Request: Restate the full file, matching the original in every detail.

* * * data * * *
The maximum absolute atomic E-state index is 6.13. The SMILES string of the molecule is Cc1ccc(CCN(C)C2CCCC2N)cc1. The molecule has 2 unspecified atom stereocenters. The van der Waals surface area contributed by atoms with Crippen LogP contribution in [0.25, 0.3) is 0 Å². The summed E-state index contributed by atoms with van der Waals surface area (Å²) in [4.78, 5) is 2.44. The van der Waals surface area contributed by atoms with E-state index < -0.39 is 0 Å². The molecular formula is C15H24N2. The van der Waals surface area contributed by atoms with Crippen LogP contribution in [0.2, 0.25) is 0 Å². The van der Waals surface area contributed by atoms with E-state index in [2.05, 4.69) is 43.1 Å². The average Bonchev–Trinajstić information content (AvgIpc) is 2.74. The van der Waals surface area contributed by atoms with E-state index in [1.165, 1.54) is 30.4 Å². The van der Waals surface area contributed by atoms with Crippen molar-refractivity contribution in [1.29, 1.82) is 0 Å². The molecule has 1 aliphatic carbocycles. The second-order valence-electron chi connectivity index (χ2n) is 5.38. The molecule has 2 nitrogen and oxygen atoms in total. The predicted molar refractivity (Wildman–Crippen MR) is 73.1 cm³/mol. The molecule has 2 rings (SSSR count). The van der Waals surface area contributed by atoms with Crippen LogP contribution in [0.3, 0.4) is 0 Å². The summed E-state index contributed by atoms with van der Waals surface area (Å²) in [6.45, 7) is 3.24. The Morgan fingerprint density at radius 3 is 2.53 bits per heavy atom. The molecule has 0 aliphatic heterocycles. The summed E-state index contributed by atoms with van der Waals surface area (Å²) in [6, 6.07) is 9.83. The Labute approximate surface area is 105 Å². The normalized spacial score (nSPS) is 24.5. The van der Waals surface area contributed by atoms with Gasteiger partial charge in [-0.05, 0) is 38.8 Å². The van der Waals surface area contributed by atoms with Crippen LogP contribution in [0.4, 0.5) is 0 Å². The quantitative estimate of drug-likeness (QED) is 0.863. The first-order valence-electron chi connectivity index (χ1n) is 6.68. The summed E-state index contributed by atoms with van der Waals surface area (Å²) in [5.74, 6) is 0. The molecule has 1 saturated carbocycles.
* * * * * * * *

The maximum absolute atomic E-state index is 6.13. The SMILES string of the molecule is Cc1ccc(CCN(C)C2CCCC2N)cc1. The molecule has 2 unspecified atom stereocenters. The van der Waals surface area contributed by atoms with Crippen LogP contribution in [0.25, 0.3) is 0 Å². The summed E-state index contributed by atoms with van der Waals surface area (Å²) in [4.78, 5) is 2.44. The van der Waals surface area contributed by atoms with E-state index < -0.39 is 0 Å². The molecular formula is C15H24N2. The van der Waals surface area contributed by atoms with Crippen LogP contribution in [0.2, 0.25) is 0 Å². The van der Waals surface area contributed by atoms with E-state index in [2.05, 4.69) is 43.1 Å². The average Bonchev–Trinajstić information content (AvgIpc) is 2.74. The van der Waals surface area contributed by atoms with E-state index in [1.165, 1.54) is 30.4 Å². The van der Waals surface area contributed by atoms with Crippen molar-refractivity contribution in [1.29, 1.82) is 0 Å². The molecule has 1 aliphatic carbocycles. The second-order valence-electron chi connectivity index (χ2n) is 5.38. The molecule has 2 nitrogen and oxygen atoms in total. The predicted molar refractivity (Wildman–Crippen MR) is 73.1 cm³/mol. The molecule has 2 rings (SSSR count). The van der Waals surface area contributed by atoms with Crippen LogP contribution in [0.3, 0.4) is 0 Å². The summed E-state index contributed by atoms with van der Waals surface area (Å²) in [6.45, 7) is 3.24. The Morgan fingerprint density at radius 3 is 2.53 bits per heavy atom. The molecule has 0 aliphatic heterocycles. The summed E-state index contributed by atoms with van der Waals surface area (Å²) in [6, 6.07) is 9.83. The Labute approximate surface area is 105 Å². The normalized spacial score (nSPS) is 24.5. The van der Waals surface area contributed by atoms with Gasteiger partial charge in [-0.05, 0) is 38.8 Å². The van der Waals surface area contributed by atoms with Crippen LogP contribution in [0.4, 0.5) is 0 Å². The quantitative estimate of drug-likeness (QED) is 0.863. The first-order valence-electron chi connectivity index (χ1n) is 6.68. The summed E-state index contributed by atoms with van der Waals surface area (Å²) in [5.74, 6) is 0. The molecule has 1 saturated carbocycles.